Thursday, August 14, 2008

The falsely accused as collateral damage

A principle so fundamental to our jurisprudence, to our sense of fairness, to our morality as a people -- is sometimes tossed onto a scrapheap of indifference when it comes to those falsely accused of rape. That principle was aptly expressed by William Blackstone: "It is better that ten guilty persons escape than that one innocent suffer."

Those who agree with that statement likely will understand what we are attempting to do on this Web site. Those who don't will denigrate this site. Those who deny false rape claims as a "myth" are also among the first to reject this principle when it comes to those falsely accused of rape.

In a multitude of ways we allow the victims of false rape accusations to be treated as nothing more than unfortunate collateral damage in the war on rape. We minimize the extent of false claims; we focus more on the potential injury caused by a false rape claim to hypothetical, phantom, even unborn rape victims than on the injury to the falsely accused who are the direct victims of the lie; we excuse false claims with little or no punishment (and often the falsely accused serve more jail time than their false accusers) in order to encourage more legitimate rape claims, but such leniency also encourages more false claims. In short, the victims of false rape claims are told in bright-line, unmistakable terms that their rights are not as important as the war being waged on real rapists. We have allowed justice to be turned on its head. For no other crime -- even for crimes more rampant -- do we harbor such contempt, such inhumane notions toward the innocent.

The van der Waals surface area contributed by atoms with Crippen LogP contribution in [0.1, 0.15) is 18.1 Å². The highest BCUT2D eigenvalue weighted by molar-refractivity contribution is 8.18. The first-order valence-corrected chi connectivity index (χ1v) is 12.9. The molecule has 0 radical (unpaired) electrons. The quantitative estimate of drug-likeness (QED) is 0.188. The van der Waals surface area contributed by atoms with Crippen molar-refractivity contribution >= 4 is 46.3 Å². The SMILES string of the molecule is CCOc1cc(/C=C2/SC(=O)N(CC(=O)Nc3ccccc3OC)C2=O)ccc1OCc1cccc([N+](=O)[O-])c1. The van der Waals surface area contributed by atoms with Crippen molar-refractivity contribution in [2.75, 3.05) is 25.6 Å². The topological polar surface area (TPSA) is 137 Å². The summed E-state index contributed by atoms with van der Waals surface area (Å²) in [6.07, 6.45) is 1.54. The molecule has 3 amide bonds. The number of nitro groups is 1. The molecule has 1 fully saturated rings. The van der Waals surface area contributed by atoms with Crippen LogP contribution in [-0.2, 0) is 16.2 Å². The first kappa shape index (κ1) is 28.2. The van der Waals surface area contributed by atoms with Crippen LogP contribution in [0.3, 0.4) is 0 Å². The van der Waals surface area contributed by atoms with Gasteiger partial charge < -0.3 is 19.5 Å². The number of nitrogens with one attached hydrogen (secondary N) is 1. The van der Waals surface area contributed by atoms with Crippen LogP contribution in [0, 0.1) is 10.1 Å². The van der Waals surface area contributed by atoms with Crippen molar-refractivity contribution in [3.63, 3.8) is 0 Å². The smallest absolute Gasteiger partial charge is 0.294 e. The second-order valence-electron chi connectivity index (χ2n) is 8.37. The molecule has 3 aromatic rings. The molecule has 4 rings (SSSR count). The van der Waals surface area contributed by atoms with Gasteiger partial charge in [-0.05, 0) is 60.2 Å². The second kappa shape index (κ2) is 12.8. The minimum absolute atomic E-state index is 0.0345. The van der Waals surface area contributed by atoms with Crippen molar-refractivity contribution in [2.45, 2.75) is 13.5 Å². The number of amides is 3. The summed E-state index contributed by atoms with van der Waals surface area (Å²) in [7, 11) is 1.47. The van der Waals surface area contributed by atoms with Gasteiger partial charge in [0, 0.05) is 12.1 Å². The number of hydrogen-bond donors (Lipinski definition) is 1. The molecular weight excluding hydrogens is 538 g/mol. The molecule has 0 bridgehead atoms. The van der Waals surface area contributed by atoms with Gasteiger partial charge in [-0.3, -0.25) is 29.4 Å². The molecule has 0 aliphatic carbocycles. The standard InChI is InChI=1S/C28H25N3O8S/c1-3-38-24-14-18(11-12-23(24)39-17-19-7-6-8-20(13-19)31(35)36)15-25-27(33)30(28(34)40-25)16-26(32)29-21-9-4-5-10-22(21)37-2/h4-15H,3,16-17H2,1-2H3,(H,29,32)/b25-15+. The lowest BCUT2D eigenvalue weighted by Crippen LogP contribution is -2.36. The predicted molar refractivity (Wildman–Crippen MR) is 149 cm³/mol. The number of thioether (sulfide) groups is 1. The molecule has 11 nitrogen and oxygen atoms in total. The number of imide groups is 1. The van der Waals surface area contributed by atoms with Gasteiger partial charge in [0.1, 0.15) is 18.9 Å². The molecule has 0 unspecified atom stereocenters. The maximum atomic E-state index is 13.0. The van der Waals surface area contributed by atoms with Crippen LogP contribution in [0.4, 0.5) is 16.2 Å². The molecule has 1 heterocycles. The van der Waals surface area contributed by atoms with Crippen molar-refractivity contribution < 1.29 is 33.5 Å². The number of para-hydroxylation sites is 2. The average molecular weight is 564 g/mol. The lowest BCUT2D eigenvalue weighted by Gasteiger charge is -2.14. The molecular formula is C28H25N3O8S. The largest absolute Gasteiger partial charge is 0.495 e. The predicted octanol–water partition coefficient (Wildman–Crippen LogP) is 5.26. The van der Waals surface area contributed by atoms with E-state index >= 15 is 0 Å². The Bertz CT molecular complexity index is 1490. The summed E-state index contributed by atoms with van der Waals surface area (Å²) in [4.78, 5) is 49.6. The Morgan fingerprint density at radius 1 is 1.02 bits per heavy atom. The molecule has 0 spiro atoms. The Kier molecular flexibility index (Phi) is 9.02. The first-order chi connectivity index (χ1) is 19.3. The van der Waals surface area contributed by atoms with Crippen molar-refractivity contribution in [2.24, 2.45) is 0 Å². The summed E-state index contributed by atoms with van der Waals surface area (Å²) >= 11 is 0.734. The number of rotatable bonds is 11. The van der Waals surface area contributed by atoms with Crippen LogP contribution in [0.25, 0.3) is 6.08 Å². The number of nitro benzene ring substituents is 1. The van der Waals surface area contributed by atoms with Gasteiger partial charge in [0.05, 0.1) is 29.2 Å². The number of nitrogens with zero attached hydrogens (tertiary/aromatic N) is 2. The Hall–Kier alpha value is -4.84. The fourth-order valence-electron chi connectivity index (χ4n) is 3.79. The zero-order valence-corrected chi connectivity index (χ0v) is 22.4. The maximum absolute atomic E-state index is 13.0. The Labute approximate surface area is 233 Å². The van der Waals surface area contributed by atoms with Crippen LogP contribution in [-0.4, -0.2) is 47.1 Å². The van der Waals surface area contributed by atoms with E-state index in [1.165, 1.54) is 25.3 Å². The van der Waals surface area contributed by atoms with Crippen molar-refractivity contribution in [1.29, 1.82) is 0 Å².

We have lost our moral compass as a people when we allow the rights of the innocent to be disregarded in the name of garnering more convictions. Such thinking is common in brutal, backward third-world dictatorships.

Here are some chilling examples of persons who disagree with Mr. Blackstone on this issue, at least when it comes to those falsely accused of rape:

*A comment on a Web site dealing with rape: ". . . how in the world is it 'worse' for a wrongfully accused person to go to jail than it is for a victim to see their rapist go free?"

*From a recent editorial from a Washington state newspaper: "The state Supreme Court ruled recently that school districts in Washington do not have to disclose names of teachers who have been accused of sexual misconduct against students if the allegations have not been substantiated. . . . . Yes, public knowledge of the allegation could lead to the end of a teacher’s career even if it were proven to be false. But we’re not talking about a witch hunt. A few teachers being unjustly accused is far less important in the long run than the outing of a school district that hides evidence of patterns of misbehavior by teachers."

*A comment on a radical Web site, calling for rape to be defined at the whim of the accuser, and for the accused to be castrated: "Victims will decide whether a crime has occurred, and defendants will not. This might frighten men, some of whom will claim that women will use the law to punish men out of vengeance. That might happen once in awhile . . . ." A comment to this suggestion chimed in: “I think the central point that the dudes ‘don’t get’ is that the majority of [advocates of this bizarre proposal] genuinely don’t care if [the] proposal is ‘not fair’ to the hypothetical falsely accused rapist of the post-revolution future.”